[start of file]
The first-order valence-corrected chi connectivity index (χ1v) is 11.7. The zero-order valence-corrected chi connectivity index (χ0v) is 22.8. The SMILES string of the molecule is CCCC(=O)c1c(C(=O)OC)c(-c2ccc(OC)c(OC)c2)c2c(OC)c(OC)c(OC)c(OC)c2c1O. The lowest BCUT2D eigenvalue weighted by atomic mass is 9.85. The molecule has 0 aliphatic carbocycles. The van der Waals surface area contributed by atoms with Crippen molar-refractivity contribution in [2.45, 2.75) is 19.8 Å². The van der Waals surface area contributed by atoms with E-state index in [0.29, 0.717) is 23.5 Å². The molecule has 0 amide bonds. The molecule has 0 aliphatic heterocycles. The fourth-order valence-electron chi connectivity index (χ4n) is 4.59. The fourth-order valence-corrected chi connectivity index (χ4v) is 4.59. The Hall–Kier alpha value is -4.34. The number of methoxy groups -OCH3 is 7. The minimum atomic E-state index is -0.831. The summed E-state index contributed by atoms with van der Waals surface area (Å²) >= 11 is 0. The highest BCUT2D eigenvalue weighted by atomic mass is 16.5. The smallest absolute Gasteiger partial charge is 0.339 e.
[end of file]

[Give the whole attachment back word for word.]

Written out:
The first-order valence-corrected chi connectivity index (χ1v) is 11.7. The zero-order valence-corrected chi connectivity index (χ0v) is 22.8. The SMILES string of the molecule is CCCC(=O)c1c(C(=O)OC)c(-c2ccc(OC)c(OC)c2)c2c(OC)c(OC)c(OC)c(OC)c2c1O. The lowest BCUT2D eigenvalue weighted by atomic mass is 9.85. The molecule has 0 aliphatic carbocycles. The van der Waals surface area contributed by atoms with Crippen molar-refractivity contribution in [2.45, 2.75) is 19.8 Å². The van der Waals surface area contributed by atoms with E-state index in [0.29, 0.717) is 23.5 Å². The molecule has 0 amide bonds. The molecule has 0 aliphatic heterocycles. The fourth-order valence-electron chi connectivity index (χ4n) is 4.59. The fourth-order valence-corrected chi connectivity index (χ4v) is 4.59. The Hall–Kier alpha value is -4.34. The number of methoxy groups -OCH3 is 7. The minimum atomic E-state index is -0.831. The summed E-state index contributed by atoms with van der Waals surface area (Å²) >= 11 is 0. The highest BCUT2D eigenvalue weighted by atomic mass is 16.5. The smallest absolute Gasteiger partial charge is 0.339 e.